Trapped in the grip of ice, the
no longer resembled the sleek ship she was. A fish out of water, a vessel “nipped” in the Arctic ice provided neither speed nor security for its crew. Without open water to which to run for safety, their vessel was potentially a pile of scrap wood.
The black needles of the steam schooner's masts jabbed futilely at the sky to protest their captivity. Canvas tenting cloaked the decks while slabs of ice and snow were banked about the ship's sides to insulate it and to keep it from rolling as the implacable ice squeezed the hull out of its frozen cradle like a pip from a rotten apple.
Ahead, barely visible in the gloom, two tiny figures waited near a shack. Beside them an American flag drooped from a spindly flagpole. The fur-covered men pulled a rope that dragged a sled. Draped across the sled, a second American flag trailed its corners in the grooves left by the runners. Under the flag rested a hastily built coffin. Beneath the pine lid lay their captain, Charles Francis Hall, dressed in a simple blue uniform and wrapped in another American flag. The crew of the
was burying their leader with as much ceremony as they could muster. No funeral dirge sounded. Only the scrape of the sled's runners and the crunch of their boots on the fresh snow broke the silence. Here in the Arctic, men replaced horses; a simple sledge replaced a funeral carriage.
This far above the Arctic Circle, no sun would rise in November, even though it was one hour before noon. Since October the sun had no longer battled with the growing Arctic night, no longer struggled to rise above the horizon, and simply fled south, abandoning the land to the perpetual blackness of the Arctic winter.
The party trudged along in silence, dwarfed by the immense presence of the sky, the unending whiteness, and the threatening rise of a shale bluff that towered before them like a crouching beast. Observatory Bluff, the sweeping rise of wind-scoured rock was called. Today it rose over them like a granite wave, waiting to roll down and crush them. Panting from exertion, the party drew to a halt beside the waiting individuals.
A wisp of wind riffled the flag and sent snow devils spinning across the ice. The men looked about uneasily. A burst of wind could easily fill the air with snow, blinding them and causing their ship to vanish. Men had frozen to death mere feet from safety in such whiteouts.
The wind ceased. The snow settled, and the sky cleared into an inky blanket pierced by innumerable diamond-hard chips of starlight.
The men's fears abated, and they turned back to the business at hand.
Before them lay a shallow depression scarcely two feet in depth. The hole looked like a sullied refuse pit where the snow and ice had been scraped from the hard earth and the frozen gravel attacked with pickaxes and shovels. From there the diggers had encountered permafrost, the eternal slab of ironlike ice that dwells beneath the Arctic ground. Since the last Ice Age, this permafrost possessed what ground the water renounced, and a mere mortal's grave was no cause to relinquish its hold.
Two days of backbreaking work with pick and crowbar had yielded only this rudimentary grave. Like every attempt by man on its sovereignty and secrets, the Arctic resisted. The coffin would lie in the meager depression, half-exposed. The only thing left to do was to cover the exposed box with shale and gravel from the diggings and hope a bear would not rip the lid off. The thought of their captain's corpse dragged over the hills by a playful polar bear, then left for the foxes and lemmings to shred, bore heavily on the crew's minds.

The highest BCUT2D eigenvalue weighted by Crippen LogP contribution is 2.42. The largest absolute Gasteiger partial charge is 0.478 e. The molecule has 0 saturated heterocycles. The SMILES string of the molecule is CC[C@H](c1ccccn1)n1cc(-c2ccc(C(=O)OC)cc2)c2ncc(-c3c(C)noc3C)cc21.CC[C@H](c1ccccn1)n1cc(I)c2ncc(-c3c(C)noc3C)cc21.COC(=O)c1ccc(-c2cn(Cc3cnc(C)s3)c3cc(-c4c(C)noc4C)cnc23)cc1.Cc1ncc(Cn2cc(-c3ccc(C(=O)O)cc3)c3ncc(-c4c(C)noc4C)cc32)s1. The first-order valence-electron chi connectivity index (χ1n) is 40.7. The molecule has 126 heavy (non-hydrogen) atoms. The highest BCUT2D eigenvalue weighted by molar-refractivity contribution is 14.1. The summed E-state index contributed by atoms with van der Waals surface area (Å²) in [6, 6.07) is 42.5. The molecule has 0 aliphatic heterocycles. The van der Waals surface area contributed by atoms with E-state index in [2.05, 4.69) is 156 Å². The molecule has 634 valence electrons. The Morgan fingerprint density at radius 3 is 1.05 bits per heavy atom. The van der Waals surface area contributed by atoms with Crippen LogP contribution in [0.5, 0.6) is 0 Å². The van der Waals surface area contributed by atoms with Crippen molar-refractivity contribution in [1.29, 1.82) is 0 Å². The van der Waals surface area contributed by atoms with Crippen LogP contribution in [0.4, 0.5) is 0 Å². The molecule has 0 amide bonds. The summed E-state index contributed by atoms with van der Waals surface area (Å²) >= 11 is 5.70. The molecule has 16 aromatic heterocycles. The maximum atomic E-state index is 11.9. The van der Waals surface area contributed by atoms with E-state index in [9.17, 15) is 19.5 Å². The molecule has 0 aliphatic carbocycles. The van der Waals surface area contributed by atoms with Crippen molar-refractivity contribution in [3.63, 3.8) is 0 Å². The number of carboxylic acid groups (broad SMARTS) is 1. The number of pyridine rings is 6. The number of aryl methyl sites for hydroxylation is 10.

But this was the best they could do. Captain Hall's grave would be like his quest to reach the North Polea work unfinished.
The coffin was lowered into the ground, and Mr. R.W.D. Bryan, the ship's astronomer and chaplain, stepped forward to read the service. On board the
were copies of four prayers written especially for the expedition by the famous Reverend John Philip Newman, the leading evangelist of the time. Cleric to kings, presidents, and magnates, Newman was the one who would baptize the dying President Ulysses S. Grant in 1885, then claim his prayers had done the trick when Grant miraculously recovered from a massive hemorrhage.
But Newman's prayers dealt with success, not death. One was to be read on reaching the North Pole. So Bryan read the simple seaman's burial service from the captain's Bible. Even this was difficult. In the gloom, George Tyson, the ship's navigator, thrust forward his lantern so that Bryan could read the words.
As he spoke, a serpentine coil of light burst forth overhead and snaked, hissing, across the sky. Undulating in bands of violet, blue, and red, the aurora severed the blackness from horizon to horizon and cast an unworldly glow upon the party. Suddenly the men could see their faces and hands shimmering in the light like apparitions from another world. Amazed and startled by this show of fireworks, they shoveled the scarce spadefuls of dirt over the coffin and hurried back to the security of their ship.
Emil Schuman, the ship's engineer, readied a wooden headboard with a hastily penciled inscription: “C. E Hall, Late Commander of the North Polar Expedition, died Nov. 8, 1871. Aged 50 years.” Noah Hayes, an Indiana farm boy far from home, struggled to drive it into the frozen ground. The board splintered and fell facedown across the mound. Cold, frightened, and depressed, Hayes drove his crowbar into the earth in frustration. In his journal he wrote of the iron bar. “A fit type of his will. An iron monument marks his tomb.”
There it stood jutting crookedly from the mound like a melted cross, marking the grave.
Hayes and Schuman hurried after the rest of the crew, heads bent, unmindful of the sinuous lights dancing over their heads. To them it was a coincidence, a scientific demonstration of the magnetism and electricity they had come north to study.
Behind Schuman and Hayes came the Eskimo guides of the
Shuffling away from the grave of their longtime friend, the Inuit purposefully kept their backs to the northern lights. Unseen by the white men, each Inuit held a drawn knife behind his back, between him and the lights, for protection. For to the Inuit the hissing lights overhead were the spirits of the restless dead, those who had died violent deaths or had been murdered.
Not one of them doubted that their friend Captain Hall's spirit was overhead. Hall's spirit was calling out. Was he calling for vengeance? Bad things lay ahead for all of them. Their trial on the ice was just beginning.